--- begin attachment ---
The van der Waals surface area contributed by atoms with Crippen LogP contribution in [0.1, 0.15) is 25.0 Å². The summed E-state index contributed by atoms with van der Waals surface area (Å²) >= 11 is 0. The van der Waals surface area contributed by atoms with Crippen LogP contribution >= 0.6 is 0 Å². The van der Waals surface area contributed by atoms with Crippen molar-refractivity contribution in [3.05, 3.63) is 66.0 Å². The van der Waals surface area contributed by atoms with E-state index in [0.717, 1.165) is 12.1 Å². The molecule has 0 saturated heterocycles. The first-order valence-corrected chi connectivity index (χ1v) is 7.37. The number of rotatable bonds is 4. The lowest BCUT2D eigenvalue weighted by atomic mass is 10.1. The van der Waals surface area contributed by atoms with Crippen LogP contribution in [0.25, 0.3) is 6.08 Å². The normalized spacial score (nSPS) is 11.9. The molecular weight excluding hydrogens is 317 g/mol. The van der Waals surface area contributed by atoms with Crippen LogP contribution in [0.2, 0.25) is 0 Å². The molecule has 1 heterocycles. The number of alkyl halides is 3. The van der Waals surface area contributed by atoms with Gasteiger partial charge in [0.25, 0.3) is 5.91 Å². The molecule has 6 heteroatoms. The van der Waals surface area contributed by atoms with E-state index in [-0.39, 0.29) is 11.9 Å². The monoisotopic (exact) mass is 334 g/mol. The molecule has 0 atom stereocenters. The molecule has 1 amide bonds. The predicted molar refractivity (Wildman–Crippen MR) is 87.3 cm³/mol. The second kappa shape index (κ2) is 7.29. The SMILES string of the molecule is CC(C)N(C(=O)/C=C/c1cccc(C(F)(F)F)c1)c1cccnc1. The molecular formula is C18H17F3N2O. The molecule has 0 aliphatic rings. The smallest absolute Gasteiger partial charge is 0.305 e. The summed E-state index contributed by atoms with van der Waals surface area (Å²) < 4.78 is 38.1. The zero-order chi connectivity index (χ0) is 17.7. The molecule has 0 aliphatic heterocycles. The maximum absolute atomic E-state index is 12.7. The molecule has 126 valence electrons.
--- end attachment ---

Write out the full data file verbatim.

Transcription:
The van der Waals surface area contributed by atoms with Crippen LogP contribution in [0.1, 0.15) is 25.0 Å². The summed E-state index contributed by atoms with van der Waals surface area (Å²) >= 11 is 0. The van der Waals surface area contributed by atoms with Crippen LogP contribution >= 0.6 is 0 Å². The van der Waals surface area contributed by atoms with Crippen molar-refractivity contribution in [3.05, 3.63) is 66.0 Å². The van der Waals surface area contributed by atoms with E-state index in [0.717, 1.165) is 12.1 Å². The molecule has 0 saturated heterocycles. The first-order valence-corrected chi connectivity index (χ1v) is 7.37. The number of rotatable bonds is 4. The lowest BCUT2D eigenvalue weighted by atomic mass is 10.1. The van der Waals surface area contributed by atoms with Crippen LogP contribution in [0.25, 0.3) is 6.08 Å². The normalized spacial score (nSPS) is 11.9. The molecular weight excluding hydrogens is 317 g/mol. The van der Waals surface area contributed by atoms with Crippen LogP contribution in [0.2, 0.25) is 0 Å². The molecule has 1 heterocycles. The number of alkyl halides is 3. The van der Waals surface area contributed by atoms with Gasteiger partial charge in [0.25, 0.3) is 5.91 Å². The molecule has 6 heteroatoms. The van der Waals surface area contributed by atoms with E-state index in [-0.39, 0.29) is 11.9 Å². The monoisotopic (exact) mass is 334 g/mol. The molecule has 0 atom stereocenters. The molecule has 1 amide bonds. The predicted molar refractivity (Wildman–Crippen MR) is 87.3 cm³/mol. The second kappa shape index (κ2) is 7.29. The SMILES string of the molecule is CC(C)N(C(=O)/C=C/c1cccc(C(F)(F)F)c1)c1cccnc1. The molecular formula is C18H17F3N2O. The molecule has 0 aliphatic rings. The smallest absolute Gasteiger partial charge is 0.305 e. The summed E-state index contributed by atoms with van der Waals surface area (Å²) < 4.78 is 38.1. The zero-order chi connectivity index (χ0) is 17.7. The molecule has 0 aliphatic heterocycles. The maximum absolute atomic E-state index is 12.7. The molecule has 126 valence electrons.